Pretty handy if you often open multiple links from a search window, such as Google. In my case, I often search the Salesforce.com community and this allows me to view multiple posts related to my search criteria at once, rather than clicking on each of them one at a time.

Note: At this time, Snap Links is an ‘FF3 Unsupported’ Add-on (which means that it is essentially in beta for the newest version of FF). But, I installed it and it seems to work just fine.

Click here to view and install the add-on.

Not using Firefox yet? Read more about it here.

Tuesday, October 13, 2009

Shared Folders: New in Google Docs

Now Google Docs allows shared folders instead of just shared documents. Great for collaboration!

More information can be found on this lifehacker post:
Google Adds Shared Folders to Docs

New Gmail Lab Feature – “Got the Wrong Bob”?

Gmail now has a lab feature that inconspicuously warns you when you address an email to a first name that occurs more than once in your often-used contacts.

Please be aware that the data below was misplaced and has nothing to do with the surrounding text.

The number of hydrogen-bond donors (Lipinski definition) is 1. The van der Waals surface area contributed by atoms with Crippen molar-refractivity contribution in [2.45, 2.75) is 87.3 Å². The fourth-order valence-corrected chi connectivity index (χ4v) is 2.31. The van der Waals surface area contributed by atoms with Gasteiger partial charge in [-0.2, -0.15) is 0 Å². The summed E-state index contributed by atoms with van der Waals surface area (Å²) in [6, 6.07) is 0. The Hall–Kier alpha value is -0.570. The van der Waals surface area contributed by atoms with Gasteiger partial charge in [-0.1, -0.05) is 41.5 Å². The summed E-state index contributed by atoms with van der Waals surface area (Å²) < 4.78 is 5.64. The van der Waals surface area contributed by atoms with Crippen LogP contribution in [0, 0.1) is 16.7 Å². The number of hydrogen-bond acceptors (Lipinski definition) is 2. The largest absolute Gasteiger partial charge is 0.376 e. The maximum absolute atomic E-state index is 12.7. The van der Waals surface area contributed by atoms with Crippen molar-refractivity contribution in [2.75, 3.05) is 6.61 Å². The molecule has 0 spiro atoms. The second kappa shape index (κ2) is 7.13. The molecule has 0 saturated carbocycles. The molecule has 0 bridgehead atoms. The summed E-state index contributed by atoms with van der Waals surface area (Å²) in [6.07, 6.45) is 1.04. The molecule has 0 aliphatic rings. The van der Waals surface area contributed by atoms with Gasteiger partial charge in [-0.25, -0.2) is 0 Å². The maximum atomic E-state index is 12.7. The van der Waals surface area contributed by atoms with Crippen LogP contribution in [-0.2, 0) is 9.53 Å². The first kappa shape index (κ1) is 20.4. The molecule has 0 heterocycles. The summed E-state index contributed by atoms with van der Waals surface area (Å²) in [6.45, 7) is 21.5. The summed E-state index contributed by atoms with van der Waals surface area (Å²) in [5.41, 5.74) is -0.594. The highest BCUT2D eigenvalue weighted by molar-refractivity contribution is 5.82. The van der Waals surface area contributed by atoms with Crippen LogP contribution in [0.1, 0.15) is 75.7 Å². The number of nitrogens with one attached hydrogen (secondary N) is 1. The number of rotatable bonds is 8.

More information can be found on the official Gmail Blog.

New in Labs: Got the wrong Bob?

Note: I had to test this out a few times before it would work. The key to testing it is to create a new email addressed to 3 people that you often email together. For one of them, choose the wrong name (same first name but different last name). Then, you should see the message.


Forgot how to enable a lab?

Enabling a Lab

Labs are nifty add-ons to google mail and calendar. They add functionality that you can enable, test out and then continue using or disable (if you decide you don’t like it).

No software updates to install. Just click ‘Enable’ and you’ve got it.

Here’s how:

Once in gmail, click on the green beaker in the top right corner of your screen.


Find the lab(s) you want to use and click “Enable.” You can later click “Disable” if you no longer want to use the lab.


Click “Save Changes” at the bottom of the screen.


That’s it!

Monday, October 12, 2009

Want to type faster? Demo of PhraseExpress Coming soon!


I’ll be putting together a demo of PhraseExpress, my newest software love, soon.